Enbridge Inc. said on Sunday it does not know yet when it can restart a key segment of its oil pipeline system in the U.S. Midwest, after a deadly vehicle accident in Illinois caused an oil leak and fire, likely squeezing supplies for refiners in the region.
The outage of Enbridge’s 318,000 barrel a day Line 14/64, which extends to Griffith, Ind., from Superior, Wis., is also expected to pressure already-weak prices for Canadian crude this week as supplies back up in Alberta, market sources and analysts said.
Enbridge, whose pipelines carry the bulk of Canadian oil exports to the United States, shut the line down early Saturday after what Illinois emergency officials described as a two-vehicle collision at an above-ground portion of the line close to a pumping station near the township of New Lenox, Ill.
Two people, including a firefighter, were reported to have been killed and three others were critically injured in the incident.
“Line 14/64 remains shut down as the investigation into the incident continues, enabling Enbridge to assess the damage and determine how long it will take to complete the necessary repairs caused by the vehicle collision early Saturday morning,” Enbridge spokeswoman Lorraine Little said in an e-mail.
At the site on Sunday, about 113 kilometres southwest of Chicago, emergency officials and police had cordoned off the area and kept all but company and emergency personnel away.
The incident occurred in a largely rural area surrounded by low-rise warehouse buildings. It is about 1.6 kilometres from a housing subdivision.
About 10 flatbed tractor trailers brought in square wooden polls about six-metres long (20 feet) to lay over the spill so vehicles could move in the spill area.
Enbridge said it did not know yet how much oil had leaked before it closed off the valves on the pipeline. Early estimates by the Illinois Energy Management Agency ranged between 2,500 gallons and 60,000 gallons.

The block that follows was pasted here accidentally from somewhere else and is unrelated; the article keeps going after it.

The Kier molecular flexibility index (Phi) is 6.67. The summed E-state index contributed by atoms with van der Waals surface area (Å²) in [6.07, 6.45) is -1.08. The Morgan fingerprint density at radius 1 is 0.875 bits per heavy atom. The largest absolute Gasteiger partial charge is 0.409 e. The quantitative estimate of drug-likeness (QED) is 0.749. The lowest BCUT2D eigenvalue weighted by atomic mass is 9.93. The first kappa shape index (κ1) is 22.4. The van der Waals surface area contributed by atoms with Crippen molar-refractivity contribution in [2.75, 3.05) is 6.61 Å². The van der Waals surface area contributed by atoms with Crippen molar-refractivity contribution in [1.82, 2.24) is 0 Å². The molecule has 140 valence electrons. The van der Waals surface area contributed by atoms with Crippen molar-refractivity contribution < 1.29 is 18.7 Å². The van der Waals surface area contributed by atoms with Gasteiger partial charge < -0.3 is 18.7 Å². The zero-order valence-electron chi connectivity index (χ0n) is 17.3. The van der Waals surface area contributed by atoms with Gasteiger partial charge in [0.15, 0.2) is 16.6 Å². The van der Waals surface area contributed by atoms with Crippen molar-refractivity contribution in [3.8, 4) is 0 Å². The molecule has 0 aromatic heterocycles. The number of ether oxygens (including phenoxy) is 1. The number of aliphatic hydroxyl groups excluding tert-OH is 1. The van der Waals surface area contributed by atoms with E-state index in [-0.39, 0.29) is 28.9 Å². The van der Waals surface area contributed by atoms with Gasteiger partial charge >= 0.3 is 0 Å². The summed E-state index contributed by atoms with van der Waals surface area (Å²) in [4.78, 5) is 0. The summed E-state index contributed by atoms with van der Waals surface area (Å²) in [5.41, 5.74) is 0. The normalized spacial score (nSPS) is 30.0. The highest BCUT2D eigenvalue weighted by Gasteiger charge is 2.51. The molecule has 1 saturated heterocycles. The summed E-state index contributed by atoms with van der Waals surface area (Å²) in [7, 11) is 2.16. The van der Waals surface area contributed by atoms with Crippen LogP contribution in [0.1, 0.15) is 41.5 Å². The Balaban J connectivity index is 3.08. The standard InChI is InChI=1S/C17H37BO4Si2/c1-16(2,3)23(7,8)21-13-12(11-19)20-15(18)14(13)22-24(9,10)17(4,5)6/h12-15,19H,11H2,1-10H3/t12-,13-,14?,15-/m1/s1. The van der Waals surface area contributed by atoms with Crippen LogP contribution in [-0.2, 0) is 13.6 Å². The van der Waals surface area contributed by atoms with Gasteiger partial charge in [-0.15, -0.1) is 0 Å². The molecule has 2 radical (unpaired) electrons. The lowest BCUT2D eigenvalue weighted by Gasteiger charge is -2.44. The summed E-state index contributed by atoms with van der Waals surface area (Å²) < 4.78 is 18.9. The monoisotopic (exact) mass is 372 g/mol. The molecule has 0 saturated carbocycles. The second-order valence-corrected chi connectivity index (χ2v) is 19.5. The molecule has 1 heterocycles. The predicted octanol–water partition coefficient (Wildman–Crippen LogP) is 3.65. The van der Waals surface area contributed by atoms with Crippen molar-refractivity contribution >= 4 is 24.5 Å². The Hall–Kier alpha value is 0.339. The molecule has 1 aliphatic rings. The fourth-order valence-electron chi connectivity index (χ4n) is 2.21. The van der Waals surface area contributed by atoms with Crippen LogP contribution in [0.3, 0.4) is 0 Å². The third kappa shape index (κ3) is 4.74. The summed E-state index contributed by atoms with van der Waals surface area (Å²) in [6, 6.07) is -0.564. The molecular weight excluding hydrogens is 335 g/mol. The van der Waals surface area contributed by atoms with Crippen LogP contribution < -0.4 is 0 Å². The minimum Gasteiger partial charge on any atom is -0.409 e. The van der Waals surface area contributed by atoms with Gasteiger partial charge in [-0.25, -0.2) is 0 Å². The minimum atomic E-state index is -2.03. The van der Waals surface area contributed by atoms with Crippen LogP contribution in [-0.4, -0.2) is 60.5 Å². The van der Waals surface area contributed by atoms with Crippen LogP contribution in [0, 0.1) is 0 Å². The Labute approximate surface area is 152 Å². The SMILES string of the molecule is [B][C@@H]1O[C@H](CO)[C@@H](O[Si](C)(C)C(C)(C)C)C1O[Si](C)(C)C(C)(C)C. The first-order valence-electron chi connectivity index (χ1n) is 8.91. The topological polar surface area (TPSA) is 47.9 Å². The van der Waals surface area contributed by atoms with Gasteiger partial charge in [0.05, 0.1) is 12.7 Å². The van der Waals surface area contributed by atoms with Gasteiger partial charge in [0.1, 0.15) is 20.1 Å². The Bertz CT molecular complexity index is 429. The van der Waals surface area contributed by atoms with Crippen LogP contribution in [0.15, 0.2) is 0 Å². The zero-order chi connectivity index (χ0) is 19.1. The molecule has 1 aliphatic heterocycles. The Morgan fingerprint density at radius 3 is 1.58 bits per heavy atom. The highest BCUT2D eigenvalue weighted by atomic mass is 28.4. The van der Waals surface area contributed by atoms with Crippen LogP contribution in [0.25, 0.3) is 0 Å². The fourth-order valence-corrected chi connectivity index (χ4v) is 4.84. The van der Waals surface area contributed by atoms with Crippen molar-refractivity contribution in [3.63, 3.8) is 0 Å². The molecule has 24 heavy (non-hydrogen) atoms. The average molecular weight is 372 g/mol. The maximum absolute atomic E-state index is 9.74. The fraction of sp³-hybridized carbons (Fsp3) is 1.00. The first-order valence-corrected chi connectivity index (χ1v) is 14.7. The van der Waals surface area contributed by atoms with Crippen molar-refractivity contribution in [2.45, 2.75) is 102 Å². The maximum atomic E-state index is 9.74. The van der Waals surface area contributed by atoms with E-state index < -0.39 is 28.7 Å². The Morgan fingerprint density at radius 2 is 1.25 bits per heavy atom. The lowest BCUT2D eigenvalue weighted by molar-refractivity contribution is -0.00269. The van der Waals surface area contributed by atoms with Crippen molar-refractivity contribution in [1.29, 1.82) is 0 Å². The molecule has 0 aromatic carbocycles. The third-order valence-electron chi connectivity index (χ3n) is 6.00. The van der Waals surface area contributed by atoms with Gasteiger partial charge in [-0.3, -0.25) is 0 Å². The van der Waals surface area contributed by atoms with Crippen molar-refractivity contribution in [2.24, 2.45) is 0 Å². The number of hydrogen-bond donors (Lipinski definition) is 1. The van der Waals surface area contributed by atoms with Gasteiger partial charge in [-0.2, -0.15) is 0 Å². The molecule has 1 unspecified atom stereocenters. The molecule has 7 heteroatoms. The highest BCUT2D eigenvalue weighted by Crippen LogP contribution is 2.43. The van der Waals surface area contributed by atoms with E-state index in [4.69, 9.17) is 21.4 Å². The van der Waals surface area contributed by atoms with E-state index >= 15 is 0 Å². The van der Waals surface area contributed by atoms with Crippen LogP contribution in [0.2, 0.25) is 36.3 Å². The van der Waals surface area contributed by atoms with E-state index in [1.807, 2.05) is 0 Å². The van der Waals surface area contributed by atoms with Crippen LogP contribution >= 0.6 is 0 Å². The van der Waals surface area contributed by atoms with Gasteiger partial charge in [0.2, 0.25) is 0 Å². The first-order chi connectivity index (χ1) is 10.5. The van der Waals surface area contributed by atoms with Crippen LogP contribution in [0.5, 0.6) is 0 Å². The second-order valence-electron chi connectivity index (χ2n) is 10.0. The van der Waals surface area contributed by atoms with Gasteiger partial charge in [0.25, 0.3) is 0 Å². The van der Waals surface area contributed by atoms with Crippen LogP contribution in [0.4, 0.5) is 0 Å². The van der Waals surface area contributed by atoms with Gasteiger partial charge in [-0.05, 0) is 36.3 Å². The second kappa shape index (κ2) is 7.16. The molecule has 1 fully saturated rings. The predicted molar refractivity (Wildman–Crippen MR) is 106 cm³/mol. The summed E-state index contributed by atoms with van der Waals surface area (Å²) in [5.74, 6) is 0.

The company’s last major oil spill was in the summer of 2010, when more than 20,000 barrels of crude gushed into the Kalamazoo River system in Michigan from another of its pipelines after a rupture. It was shut for more than two months.
The overall system, comprising several pipelines, extends to the U.S. Midwest, Midcontinent as well as southern Ontario from Alberta, where most Canadian crude is produced. Overall capacity is more than two million barrels a day. Line 14/64’s capacity is equal to about 3 per cent of total U.S. oil imports.
Several U.S. Midwest refineries could face tight supplies if the pipeline remains off line for an extended period. Enbridge has one other pipeline that carries oil to Griffith from Superior, the 670,000 barrel a day Line 6A.
Canada is the largest foreign supplier of oil to the United States, and prices for its light, synthetic and heavy grades have been heavily discounted this year due to surging production and tight space on Enbridge’s system and others.
“Any pipeline disruption is never good for Canadian [price]differentials,” a crude marketing source said. “The market is already logistically constrained as it is. I expect there to be a lack of liquidity until the severity of the issue is known.”
Enbridge said it was forced to slow the flow of oil on two of its pipelines running to the Midwest from Canada in response to the 14/64 outage, to prevent tanks filling to capacity in Superior, one of its major storage hubs.
The storage hub of Hardisty, Alta., was 46 per cent full on Feb. 24, according to data monitor Genscape. That compares with 48 per cent full two weeks earlier and is about midway between highs and lows since the company began tracking Hardisty storage nearly two years ago.
Genscape vice-president Abudi Zein said total storage is important, but the market is more affected by the gains and losses at the hub, adding a build indicates traders are struggling to sell supplies.